“There is definitely a festive spirit in the band and that probably translates really went into the festival setting,” offers Riebl. “I think when you take all of our influences and the music we like, and when you fuse them together, you embrace all those contrasts and you end up with something that is entirely unique. If you express that festive attitude as well, then it really does begin to feel like you’re putting on a small, private festival of your own night after night. If you think about it, festivals are made up of contrasts that are slammed against each other – often you’ll get bands that are of very different genres billed one after another – and that’s what makes that special dynamic and theatrical space.

“To have a bunch of musicians who can improvise quite a lot on stage and fans who want to hear something a little bit different, then that’s where that spirit of The Cat Empire is at its most alive. Our fans have one very important thing in common – they have that dancing spirit. They want to move their bodies and they want to take in that powerful energy that only music can bring.”

As in a live setting, so on record, as far as The Cat Empire are concerned. Peculiarly, Riebl and his band of ever-rotating musicians have always managed to translate the festive energy of their performances into the recording sessions; something that only a few artists could ever hope to achieve to perfection.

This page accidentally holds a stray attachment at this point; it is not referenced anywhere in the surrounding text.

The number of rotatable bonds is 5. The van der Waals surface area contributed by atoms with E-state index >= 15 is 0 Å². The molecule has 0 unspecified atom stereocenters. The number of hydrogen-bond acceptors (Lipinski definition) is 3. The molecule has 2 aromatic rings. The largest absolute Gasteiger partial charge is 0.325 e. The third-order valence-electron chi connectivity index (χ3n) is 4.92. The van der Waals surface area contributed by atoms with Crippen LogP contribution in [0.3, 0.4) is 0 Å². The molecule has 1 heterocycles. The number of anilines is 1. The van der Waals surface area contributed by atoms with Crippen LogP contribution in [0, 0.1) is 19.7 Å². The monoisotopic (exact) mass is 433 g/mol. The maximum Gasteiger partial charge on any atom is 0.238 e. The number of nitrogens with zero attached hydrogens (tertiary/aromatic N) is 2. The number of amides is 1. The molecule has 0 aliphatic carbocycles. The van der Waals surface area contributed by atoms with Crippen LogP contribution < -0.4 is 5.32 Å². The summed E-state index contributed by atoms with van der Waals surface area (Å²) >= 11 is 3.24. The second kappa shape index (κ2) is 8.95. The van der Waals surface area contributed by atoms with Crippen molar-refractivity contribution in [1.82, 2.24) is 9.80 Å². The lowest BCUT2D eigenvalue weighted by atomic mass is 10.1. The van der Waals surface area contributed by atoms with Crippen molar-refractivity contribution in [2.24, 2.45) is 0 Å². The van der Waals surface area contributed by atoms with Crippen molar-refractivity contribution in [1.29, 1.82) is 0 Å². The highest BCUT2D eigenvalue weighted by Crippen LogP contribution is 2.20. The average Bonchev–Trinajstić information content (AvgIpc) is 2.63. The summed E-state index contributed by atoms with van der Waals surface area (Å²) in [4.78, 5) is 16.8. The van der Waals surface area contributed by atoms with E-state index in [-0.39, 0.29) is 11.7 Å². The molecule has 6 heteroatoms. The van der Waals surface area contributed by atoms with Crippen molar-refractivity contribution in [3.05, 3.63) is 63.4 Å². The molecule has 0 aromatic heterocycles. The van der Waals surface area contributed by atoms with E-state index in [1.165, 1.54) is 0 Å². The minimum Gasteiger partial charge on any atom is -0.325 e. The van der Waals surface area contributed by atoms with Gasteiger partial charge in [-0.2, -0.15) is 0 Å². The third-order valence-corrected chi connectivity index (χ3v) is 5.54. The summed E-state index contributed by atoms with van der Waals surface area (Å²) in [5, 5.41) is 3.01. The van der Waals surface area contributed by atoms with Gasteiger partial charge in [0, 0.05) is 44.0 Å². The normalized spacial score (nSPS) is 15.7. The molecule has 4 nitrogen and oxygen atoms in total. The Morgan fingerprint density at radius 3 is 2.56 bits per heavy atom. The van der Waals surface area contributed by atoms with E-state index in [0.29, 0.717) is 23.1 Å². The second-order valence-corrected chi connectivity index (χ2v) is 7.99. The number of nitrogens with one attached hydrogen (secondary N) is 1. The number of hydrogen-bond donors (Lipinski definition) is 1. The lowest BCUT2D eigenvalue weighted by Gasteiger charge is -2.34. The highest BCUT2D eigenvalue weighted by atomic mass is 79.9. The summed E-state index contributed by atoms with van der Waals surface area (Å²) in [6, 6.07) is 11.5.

Touring on the back of their 2013 album Steal The Light, Riebl says of the band’s sixth full-length record that The Cat Empire have done a bit of a 360 – and long-time fans will have no trouble spotting where.

“Our debut album [self-titled, 2003] had a travelling, adventurous spirit about it and, since we did that in Cuba, it had that raw sound to it. Then the few albums in between that, we explored a more melancholy sound, which was maybe a little more removed and touched on a few emotional places. With this album, I think there is still a reference to the melancholy aspect somewhat, but there is much more of a return to something more festive again, reminiscent of the first album. You can’t be too sad with your music and you don’t want to take it too seriously because, at the end of the day, you want people to sing and dance to it.

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“Besides, music is meant to be experienced and not scrutinised too closely. Everyone in this band has evolved as a person and has experienced a range of emotional dips and rises, but in the end we’ve finished up at this place that is exciting again, and that’s what we want to express.”

And what better way to do so than within beautiful European mansions that have been transformed into music venues?

“I think venues such as Somerset House will add a special sense of magic and wonder to the entire experience –it’s an exceptional place that we are very curious about. We don’t come by places like that every day, so I can guarantee these shows will be something entirely different for us too.”

So what’s next for the Cats? “Once the tour is over, we’ll be getting involved in some collaborations with other people. The Cat Empire started off with so many different musicians and performers – one of our first ever tours was at the Edinburgh Fringe Festival and on any given night some of the most amazing performers and musicians and even acrobats would just jump on stage and that’s how we operated!

“The band was always very good at adapting to different things, so we are planning on playing with more people and getting back into that. Although I can’t really name any names just yet, I can say that I hope people stay tuned and follow us on Facebook and Twitter for when we announce more details.”

Catch The Cat Empire on July 13 as part of the Somerset House series ( and also at BoomTown Fair (August 7-10, To win tickets to BoomTown, visit

Images: Supplied